When you enter an organization, you swap some of your power, freedom and autonomy for your membership of this organization. In return, you enjoy a shared purpose, a framework of meanings, decision criteria and values, and a regular salary. Your daily tasks are no longer entirely under your control, nor are your decisions, the people you work with, the projects you do or the goals you set. It imposes more limitations but also more stability than being a “free agent” in a connected, volatile market. It also yields more belonging and shelter (if you join a fair organization).
The fairness of this power-swap-for-membership depends on the organization (or group) you join. On a polarity scale from old to new, or from one to many: power can be held by a single CEO or by the whole organization collectively.
Push the power up
The old-single-power is the classic pyramid. What happens when you see a pyramid? The architecture leads your eye up, towards its top. The top is a single point that dominates the whole structure. In a classic bureaucracy, one leader rules the hierarchy. One leader is responsible. One leader is empowered to their maximum while the levels below them are disempowered in varying degrees. Basically, they comply with the leader. (No wonder that they are not energized, and not engaged because they are hardly empowered). Control and efficiency push power up to the top.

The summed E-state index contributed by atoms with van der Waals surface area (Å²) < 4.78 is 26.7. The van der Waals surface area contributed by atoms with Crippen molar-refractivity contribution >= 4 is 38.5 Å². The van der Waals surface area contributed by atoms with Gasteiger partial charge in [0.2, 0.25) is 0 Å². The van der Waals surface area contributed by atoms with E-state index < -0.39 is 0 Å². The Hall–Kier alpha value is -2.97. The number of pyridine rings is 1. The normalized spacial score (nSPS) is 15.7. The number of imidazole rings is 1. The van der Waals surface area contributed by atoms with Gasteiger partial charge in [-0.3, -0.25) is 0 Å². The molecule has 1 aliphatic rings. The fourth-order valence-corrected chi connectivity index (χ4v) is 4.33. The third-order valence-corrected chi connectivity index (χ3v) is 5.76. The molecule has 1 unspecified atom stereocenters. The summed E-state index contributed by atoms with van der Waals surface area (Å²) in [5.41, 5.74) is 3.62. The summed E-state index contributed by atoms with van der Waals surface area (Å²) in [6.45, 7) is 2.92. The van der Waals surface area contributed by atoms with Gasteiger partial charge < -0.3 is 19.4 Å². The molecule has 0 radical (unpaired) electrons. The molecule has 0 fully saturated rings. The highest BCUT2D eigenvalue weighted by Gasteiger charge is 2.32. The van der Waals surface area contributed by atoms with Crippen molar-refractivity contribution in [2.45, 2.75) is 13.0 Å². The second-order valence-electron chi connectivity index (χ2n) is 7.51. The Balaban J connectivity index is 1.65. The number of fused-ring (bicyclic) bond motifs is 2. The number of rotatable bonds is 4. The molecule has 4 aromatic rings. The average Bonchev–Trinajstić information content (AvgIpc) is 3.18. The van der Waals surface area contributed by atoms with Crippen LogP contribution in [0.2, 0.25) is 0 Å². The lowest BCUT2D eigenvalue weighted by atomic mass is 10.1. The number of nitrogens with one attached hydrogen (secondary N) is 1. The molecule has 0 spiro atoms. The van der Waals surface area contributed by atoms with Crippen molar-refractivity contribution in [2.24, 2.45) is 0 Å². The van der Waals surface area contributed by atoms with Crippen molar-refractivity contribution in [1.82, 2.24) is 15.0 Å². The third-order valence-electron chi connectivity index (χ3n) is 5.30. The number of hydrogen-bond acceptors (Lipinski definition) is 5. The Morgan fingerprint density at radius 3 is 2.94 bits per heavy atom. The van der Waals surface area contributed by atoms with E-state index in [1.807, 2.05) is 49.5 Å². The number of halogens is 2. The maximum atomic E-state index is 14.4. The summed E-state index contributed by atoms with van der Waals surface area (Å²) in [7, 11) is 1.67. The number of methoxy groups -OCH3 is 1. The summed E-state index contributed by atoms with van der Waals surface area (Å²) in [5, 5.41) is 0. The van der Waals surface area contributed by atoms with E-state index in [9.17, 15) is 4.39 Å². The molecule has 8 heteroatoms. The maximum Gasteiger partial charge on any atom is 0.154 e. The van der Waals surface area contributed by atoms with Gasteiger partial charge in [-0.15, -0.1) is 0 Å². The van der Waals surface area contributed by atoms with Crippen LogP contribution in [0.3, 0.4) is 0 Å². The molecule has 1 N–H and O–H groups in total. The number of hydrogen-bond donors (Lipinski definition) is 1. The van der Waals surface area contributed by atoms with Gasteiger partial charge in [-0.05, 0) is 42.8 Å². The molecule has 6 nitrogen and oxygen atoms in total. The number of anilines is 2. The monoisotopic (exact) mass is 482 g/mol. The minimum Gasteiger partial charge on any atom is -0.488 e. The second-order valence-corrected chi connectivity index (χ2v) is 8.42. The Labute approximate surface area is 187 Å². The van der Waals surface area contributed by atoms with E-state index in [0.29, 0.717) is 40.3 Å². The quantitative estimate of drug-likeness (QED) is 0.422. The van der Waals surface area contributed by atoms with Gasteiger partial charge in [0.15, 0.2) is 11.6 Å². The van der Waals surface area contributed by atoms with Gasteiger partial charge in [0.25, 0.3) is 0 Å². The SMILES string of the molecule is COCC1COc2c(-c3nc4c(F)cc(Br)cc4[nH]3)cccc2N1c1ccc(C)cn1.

Do you prefer position power or personal power? Click To Tweet
Spread the power evenly
The new-shared-power is the currently emerging networked, or “new”, or “Teal” organization that shares power and control with everyone in the organization. Power can be divided over self-organizing teams or groups who apply consensus decision-making or inclusive dialog. Members are more empowered than in the classic pyramid: they engage in decisions and organize their tasks to achieve desired outcomes. They have more degrees of power, freedom and autonomy – they may have targets of what to achieve, but no prescriptions of how precisely to achieve these goals. All are empowered to decide together, based on everyone’s information and energy. Leadership is shared collectively or depends on the topic or is even shifted periodically. Power is spread evenly across the organization, that may even resemble a swarm. It is power not OVER others, but power WITH others. And, as Frederic noted, it frees up the CEO of these “Teal” organizations.
Mix position and personal powers
In between these extremes are all those organizations which combine pyramid position power with this informal, personal power. People derive personal power from what is valued, such as their expertise, their efforts, their results and contributions, their reputation, their persuasiveness, but not from their position as such.
People’s position power can include democratic decision-making in teams, permission to choose their projects, and professional freedom to do their job as they see fit – in alignment with the others and the organization’s goals. Eventually though, one team leader is formally responsible for the team and may have some “additional” powers such as casting a veto during a team decision-making process.
- What do you think? Do you recognize these clashes of personal and position power?
- How does your organization empower people?
- Does it tend toward position power or personal power?
- How do you empower yourself?
- How permissive is your workplace?
Copyright © Marcella Bremer 2015. All rights reserved.
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Marcella Bremer co-founded this Leadership & Change Blog and OCAI-online.com. She’s an author and culture & change consultant.